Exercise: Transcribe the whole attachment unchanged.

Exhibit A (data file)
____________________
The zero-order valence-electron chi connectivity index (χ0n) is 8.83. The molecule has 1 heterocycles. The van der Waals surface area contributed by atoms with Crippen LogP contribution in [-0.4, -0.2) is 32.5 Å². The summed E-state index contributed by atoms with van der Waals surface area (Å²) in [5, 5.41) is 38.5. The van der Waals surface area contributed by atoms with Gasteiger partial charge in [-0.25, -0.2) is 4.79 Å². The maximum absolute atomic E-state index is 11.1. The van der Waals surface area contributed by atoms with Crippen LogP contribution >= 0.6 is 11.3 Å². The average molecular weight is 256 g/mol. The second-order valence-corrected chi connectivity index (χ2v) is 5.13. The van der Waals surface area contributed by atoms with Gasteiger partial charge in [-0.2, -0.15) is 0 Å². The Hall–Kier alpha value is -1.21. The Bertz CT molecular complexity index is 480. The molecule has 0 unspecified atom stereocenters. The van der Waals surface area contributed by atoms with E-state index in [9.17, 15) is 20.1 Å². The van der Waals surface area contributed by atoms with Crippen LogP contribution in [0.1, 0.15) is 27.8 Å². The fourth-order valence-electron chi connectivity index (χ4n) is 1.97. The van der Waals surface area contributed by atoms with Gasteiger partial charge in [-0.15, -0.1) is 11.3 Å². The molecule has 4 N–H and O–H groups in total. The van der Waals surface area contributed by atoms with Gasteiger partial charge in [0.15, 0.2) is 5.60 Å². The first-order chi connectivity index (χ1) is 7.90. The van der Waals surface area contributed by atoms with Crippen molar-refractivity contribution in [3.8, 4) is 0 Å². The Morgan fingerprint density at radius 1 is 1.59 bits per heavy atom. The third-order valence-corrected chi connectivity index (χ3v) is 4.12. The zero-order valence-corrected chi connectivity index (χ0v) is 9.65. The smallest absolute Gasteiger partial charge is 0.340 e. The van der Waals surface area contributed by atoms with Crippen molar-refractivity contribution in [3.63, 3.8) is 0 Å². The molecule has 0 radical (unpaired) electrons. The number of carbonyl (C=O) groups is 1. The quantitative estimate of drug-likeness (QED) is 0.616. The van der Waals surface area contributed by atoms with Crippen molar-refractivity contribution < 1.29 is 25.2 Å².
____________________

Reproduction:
The zero-order valence-electron chi connectivity index (χ0n) is 8.83. The molecule has 1 heterocycles. The van der Waals surface area contributed by atoms with Crippen LogP contribution in [-0.4, -0.2) is 32.5 Å². The summed E-state index contributed by atoms with van der Waals surface area (Å²) in [5, 5.41) is 38.5. The van der Waals surface area contributed by atoms with Gasteiger partial charge in [-0.25, -0.2) is 4.79 Å². The maximum absolute atomic E-state index is 11.1. The van der Waals surface area contributed by atoms with Crippen LogP contribution >= 0.6 is 11.3 Å². The average molecular weight is 256 g/mol. The second-order valence-corrected chi connectivity index (χ2v) is 5.13. The van der Waals surface area contributed by atoms with Gasteiger partial charge in [-0.2, -0.15) is 0 Å². The Hall–Kier alpha value is -1.21. The Bertz CT molecular complexity index is 480. The molecule has 0 unspecified atom stereocenters. The van der Waals surface area contributed by atoms with E-state index in [9.17, 15) is 20.1 Å². The van der Waals surface area contributed by atoms with Crippen LogP contribution in [0.1, 0.15) is 27.8 Å². The fourth-order valence-electron chi connectivity index (χ4n) is 1.97. The van der Waals surface area contributed by atoms with Gasteiger partial charge in [-0.15, -0.1) is 11.3 Å². The molecule has 4 N–H and O–H groups in total. The van der Waals surface area contributed by atoms with Gasteiger partial charge in [0.15, 0.2) is 5.60 Å². The first-order chi connectivity index (χ1) is 7.90. The van der Waals surface area contributed by atoms with Crippen molar-refractivity contribution in [3.8, 4) is 0 Å². The Morgan fingerprint density at radius 1 is 1.59 bits per heavy atom. The third-order valence-corrected chi connectivity index (χ3v) is 4.12. The zero-order valence-corrected chi connectivity index (χ0v) is 9.65. The smallest absolute Gasteiger partial charge is 0.340 e. The van der Waals surface area contributed by atoms with Crippen molar-refractivity contribution in [3.63, 3.8) is 0 Å². The molecule has 0 radical (unpaired) electrons. The number of carbonyl (C=O) groups is 1. The quantitative estimate of drug-likeness (QED) is 0.616. The van der Waals surface area contributed by atoms with Crippen molar-refractivity contribution < 1.29 is 25.2 Å².